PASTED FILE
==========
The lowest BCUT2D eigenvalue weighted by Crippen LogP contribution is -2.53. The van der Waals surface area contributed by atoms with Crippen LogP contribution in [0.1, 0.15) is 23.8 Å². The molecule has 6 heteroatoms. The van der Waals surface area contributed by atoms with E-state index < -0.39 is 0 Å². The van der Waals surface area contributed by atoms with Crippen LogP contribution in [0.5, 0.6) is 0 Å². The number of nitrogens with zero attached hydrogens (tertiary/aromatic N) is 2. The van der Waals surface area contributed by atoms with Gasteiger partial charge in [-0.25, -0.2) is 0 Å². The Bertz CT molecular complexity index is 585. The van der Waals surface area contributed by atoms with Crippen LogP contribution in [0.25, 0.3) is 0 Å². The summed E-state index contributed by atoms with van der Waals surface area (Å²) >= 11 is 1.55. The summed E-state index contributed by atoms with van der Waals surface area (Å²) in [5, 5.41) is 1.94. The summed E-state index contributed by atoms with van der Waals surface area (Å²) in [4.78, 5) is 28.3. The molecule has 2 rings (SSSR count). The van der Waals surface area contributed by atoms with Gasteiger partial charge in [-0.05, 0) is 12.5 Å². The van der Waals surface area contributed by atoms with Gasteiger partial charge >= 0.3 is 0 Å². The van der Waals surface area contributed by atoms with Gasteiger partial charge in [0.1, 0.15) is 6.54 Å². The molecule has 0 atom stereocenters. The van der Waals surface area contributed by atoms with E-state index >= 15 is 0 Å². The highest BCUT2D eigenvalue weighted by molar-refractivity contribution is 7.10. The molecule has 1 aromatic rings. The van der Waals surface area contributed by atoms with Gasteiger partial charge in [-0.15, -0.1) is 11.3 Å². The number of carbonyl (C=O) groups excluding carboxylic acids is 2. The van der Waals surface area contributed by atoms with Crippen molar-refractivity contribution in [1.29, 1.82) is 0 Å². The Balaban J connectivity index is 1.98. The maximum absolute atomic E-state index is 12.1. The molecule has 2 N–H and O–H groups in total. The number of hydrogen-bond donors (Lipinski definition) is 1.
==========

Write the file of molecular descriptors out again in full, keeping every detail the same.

The lowest BCUT2D eigenvalue weighted by Crippen LogP contribution is -2.53. The van der Waals surface area contributed by atoms with Crippen LogP contribution in [0.1, 0.15) is 23.8 Å². The molecule has 6 heteroatoms. The van der Waals surface area contributed by atoms with E-state index < -0.39 is 0 Å². The van der Waals surface area contributed by atoms with Crippen LogP contribution in [0.5, 0.6) is 0 Å². The number of nitrogens with zero attached hydrogens (tertiary/aromatic N) is 2. The van der Waals surface area contributed by atoms with Gasteiger partial charge in [-0.25, -0.2) is 0 Å². The Bertz CT molecular complexity index is 585. The van der Waals surface area contributed by atoms with Crippen LogP contribution in [0.25, 0.3) is 0 Å². The summed E-state index contributed by atoms with van der Waals surface area (Å²) >= 11 is 1.55. The summed E-state index contributed by atoms with van der Waals surface area (Å²) in [5, 5.41) is 1.94. The summed E-state index contributed by atoms with van der Waals surface area (Å²) in [4.78, 5) is 28.3. The molecule has 2 rings (SSSR count). The van der Waals surface area contributed by atoms with Gasteiger partial charge in [-0.05, 0) is 12.5 Å². The van der Waals surface area contributed by atoms with Gasteiger partial charge >= 0.3 is 0 Å². The van der Waals surface area contributed by atoms with Gasteiger partial charge in [0.1, 0.15) is 6.54 Å². The molecule has 0 atom stereocenters. The van der Waals surface area contributed by atoms with E-state index >= 15 is 0 Å². The highest BCUT2D eigenvalue weighted by molar-refractivity contribution is 7.10. The molecule has 1 aromatic rings. The van der Waals surface area contributed by atoms with Gasteiger partial charge in [-0.15, -0.1) is 11.3 Å². The number of carbonyl (C=O) groups excluding carboxylic acids is 2. The van der Waals surface area contributed by atoms with Crippen molar-refractivity contribution in [1.29, 1.82) is 0 Å². The Balaban J connectivity index is 1.98. The maximum absolute atomic E-state index is 12.1. The molecule has 2 N–H and O–H groups in total. The number of hydrogen-bond donors (Lipinski definition) is 1.